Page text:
God's restaurant, AthensAlso worth visiting is God's Restaurant which is a family owned place that has excellent food for a tourist restaurant. Plus the owner actually looks like God, or at least how many of us picture him, sort of like Santa but not fat. Next door is another good restaurant called Arkadia which features food from that part of the Peloponessos. Both restaurants are a few notches above the normal tourist restaurant and each have a friendly young staff. Nearby though not on Makrianni Street is Palia Geitonia Estiatorio (Old Neighborhood Restaurant) which serves delicious traditional foods in a modern bistro setting. Run by two women, Zoi who is the chef and Yiotta who runs the well-stocked and fun-to-be-at bar, the restaurant has some interesting mezedes including something called Pixti, which is a sort of mixed peppered meat combo held together by some kind of gelatin substance. You won't find many tourists here but its actually close to the hotels in Makryianni. Just walk down Syngrou Ave and turn right on Zinni street and its by the intersection with Dimitracopoulou at #21. For the more adventerous travelers continue on Dimitrakopoulou street to the small pedestrian street called Olimbiou and turn tight where there is a small traditional cafeneon that serves some of the best mezedes in town. The Strofi Taverna at 25 Roberto Galli has a rooftop garden with a spectacular view of the Acropolis. You won't find a more romantic restaurant and the food is good too. (Call because you may need reservations: 210-921-4130) For reviews and others places to eat see Athens Restaurants (You can easily walk to any of the restaurants in the Plaka)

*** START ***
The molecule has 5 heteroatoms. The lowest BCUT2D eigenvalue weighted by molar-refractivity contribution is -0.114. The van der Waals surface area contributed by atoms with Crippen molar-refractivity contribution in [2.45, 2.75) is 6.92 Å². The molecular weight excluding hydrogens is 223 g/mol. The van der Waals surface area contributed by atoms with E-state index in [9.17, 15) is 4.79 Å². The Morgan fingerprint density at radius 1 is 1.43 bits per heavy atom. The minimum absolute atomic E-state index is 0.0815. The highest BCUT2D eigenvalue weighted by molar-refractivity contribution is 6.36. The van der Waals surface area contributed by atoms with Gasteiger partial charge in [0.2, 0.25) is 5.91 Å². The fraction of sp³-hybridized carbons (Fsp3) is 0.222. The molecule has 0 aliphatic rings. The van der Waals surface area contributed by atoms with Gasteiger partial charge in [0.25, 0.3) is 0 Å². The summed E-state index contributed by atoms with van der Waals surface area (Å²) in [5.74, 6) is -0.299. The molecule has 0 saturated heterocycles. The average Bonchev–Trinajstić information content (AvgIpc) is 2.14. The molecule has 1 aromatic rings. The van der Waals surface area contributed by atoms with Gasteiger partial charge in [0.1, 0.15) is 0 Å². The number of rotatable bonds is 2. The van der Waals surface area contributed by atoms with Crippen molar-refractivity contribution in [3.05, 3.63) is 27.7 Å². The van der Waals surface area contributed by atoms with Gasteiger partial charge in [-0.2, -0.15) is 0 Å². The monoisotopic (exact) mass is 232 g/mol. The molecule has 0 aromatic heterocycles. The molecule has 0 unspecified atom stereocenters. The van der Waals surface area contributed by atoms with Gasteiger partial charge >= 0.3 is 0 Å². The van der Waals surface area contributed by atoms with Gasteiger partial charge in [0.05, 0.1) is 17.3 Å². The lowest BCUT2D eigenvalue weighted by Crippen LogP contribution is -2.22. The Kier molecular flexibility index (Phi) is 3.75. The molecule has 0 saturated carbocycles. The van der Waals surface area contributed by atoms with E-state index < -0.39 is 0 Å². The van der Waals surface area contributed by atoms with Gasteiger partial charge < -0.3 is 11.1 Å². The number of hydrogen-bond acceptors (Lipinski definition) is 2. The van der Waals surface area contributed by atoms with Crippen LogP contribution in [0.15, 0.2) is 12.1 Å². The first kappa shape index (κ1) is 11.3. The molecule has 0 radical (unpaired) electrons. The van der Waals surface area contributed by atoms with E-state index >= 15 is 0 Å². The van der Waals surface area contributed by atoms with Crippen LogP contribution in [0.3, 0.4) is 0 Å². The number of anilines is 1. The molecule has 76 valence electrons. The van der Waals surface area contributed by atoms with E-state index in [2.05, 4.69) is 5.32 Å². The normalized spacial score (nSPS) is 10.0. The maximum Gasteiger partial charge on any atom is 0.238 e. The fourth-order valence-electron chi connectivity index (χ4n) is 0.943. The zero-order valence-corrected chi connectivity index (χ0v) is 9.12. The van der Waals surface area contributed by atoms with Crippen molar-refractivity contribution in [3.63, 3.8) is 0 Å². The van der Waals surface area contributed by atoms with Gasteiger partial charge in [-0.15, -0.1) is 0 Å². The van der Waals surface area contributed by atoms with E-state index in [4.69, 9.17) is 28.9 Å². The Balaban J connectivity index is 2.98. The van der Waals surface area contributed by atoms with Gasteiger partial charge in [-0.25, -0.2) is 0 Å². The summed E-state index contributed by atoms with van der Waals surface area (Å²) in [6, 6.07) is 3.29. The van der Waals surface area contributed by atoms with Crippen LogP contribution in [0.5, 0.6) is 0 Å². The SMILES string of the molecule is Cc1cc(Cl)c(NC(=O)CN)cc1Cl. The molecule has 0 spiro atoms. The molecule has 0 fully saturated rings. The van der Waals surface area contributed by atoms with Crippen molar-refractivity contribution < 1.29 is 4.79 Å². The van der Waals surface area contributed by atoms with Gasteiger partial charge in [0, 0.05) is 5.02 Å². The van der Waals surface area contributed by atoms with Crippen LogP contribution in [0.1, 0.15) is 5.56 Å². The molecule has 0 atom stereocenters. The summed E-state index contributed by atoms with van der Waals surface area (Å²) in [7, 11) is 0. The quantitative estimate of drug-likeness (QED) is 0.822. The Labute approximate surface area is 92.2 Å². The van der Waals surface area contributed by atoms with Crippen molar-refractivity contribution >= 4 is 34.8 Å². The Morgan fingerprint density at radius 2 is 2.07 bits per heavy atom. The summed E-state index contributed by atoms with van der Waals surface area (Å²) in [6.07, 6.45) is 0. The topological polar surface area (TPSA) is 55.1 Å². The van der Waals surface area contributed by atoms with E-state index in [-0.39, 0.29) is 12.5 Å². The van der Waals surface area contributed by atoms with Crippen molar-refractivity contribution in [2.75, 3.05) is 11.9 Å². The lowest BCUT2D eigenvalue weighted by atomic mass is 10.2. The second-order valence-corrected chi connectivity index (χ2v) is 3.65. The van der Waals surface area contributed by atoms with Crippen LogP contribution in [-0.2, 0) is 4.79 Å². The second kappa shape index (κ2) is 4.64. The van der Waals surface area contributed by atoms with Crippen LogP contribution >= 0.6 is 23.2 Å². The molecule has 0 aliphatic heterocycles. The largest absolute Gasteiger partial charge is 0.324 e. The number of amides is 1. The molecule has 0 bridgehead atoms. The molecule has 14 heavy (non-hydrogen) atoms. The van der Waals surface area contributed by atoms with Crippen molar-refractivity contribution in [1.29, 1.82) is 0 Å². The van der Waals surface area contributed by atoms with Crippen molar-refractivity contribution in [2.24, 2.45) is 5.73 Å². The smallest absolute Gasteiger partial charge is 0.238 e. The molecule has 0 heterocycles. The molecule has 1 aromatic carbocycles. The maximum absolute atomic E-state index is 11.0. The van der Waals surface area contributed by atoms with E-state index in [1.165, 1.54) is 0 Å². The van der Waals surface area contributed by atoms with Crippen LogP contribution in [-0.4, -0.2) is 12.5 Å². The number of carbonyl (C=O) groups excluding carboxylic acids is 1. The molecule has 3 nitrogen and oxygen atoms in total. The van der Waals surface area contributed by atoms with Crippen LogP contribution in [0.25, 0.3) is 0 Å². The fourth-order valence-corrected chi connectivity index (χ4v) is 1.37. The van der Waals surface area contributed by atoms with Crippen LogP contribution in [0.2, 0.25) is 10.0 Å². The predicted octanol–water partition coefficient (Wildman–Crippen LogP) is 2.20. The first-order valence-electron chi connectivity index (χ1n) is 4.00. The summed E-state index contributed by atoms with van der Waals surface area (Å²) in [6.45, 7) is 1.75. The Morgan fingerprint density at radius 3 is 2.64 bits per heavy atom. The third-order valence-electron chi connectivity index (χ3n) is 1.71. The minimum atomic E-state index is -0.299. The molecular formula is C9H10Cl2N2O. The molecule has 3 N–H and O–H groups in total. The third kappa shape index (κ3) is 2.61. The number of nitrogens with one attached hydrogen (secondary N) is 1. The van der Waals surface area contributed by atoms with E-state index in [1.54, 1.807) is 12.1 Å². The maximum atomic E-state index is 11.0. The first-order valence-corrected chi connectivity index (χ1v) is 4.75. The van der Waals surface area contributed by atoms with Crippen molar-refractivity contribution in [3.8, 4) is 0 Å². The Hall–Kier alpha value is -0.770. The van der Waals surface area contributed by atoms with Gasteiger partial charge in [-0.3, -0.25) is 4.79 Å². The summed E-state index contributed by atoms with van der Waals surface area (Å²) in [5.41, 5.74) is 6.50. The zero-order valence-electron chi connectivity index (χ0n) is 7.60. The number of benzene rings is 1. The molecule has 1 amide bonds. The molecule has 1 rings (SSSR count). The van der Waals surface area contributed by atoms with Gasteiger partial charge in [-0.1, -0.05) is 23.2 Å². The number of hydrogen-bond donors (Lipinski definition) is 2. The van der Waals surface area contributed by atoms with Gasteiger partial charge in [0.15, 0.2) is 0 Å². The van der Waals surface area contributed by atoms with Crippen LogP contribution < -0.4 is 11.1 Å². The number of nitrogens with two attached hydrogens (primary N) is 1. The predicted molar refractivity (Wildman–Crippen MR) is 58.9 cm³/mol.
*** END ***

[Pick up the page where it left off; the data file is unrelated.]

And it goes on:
Mount Filopapou, AthensBesides the Acropolis museum there is not much to see in the neighborhood itself  but its proximity to the important places you'll want to visit make it an excellent place to stay. Go up Makrianni Street and cross D Areopagitou and you enter the Plaka on Byronas Street. If you go right on D Areopagitou you come to Hadrian's Arch, the Temple of Olympian Zeus, the National Gardens and the Panathinaiko Stadium. Go left on D. Areopagitou (I am going to know how to spell this name by the time I finish this section) and you pass the ancient Theater of Dionysious, the Theater of Herod Atticus, the entrance to the Acropolis, and if you continue you will go through the neghborhood of Thission and wind up in Monastiraki, and chances are good you won't have seen a car along the way. If you like the countryside you can walk for hours on the wooded paths of Mount Filopapou and there are few better views of the city than from the monument at the top where you can even see the ferries leaving the port of Pireaus. If you are a runner, walker, or bicycle rider this is the best area in Athens for you. If you are here on Katheri Deftera (Clean Monday) this is where Athenians come to fly their kites in celebration of lent and the streets and pathways are filled with food vendors, musicians and families.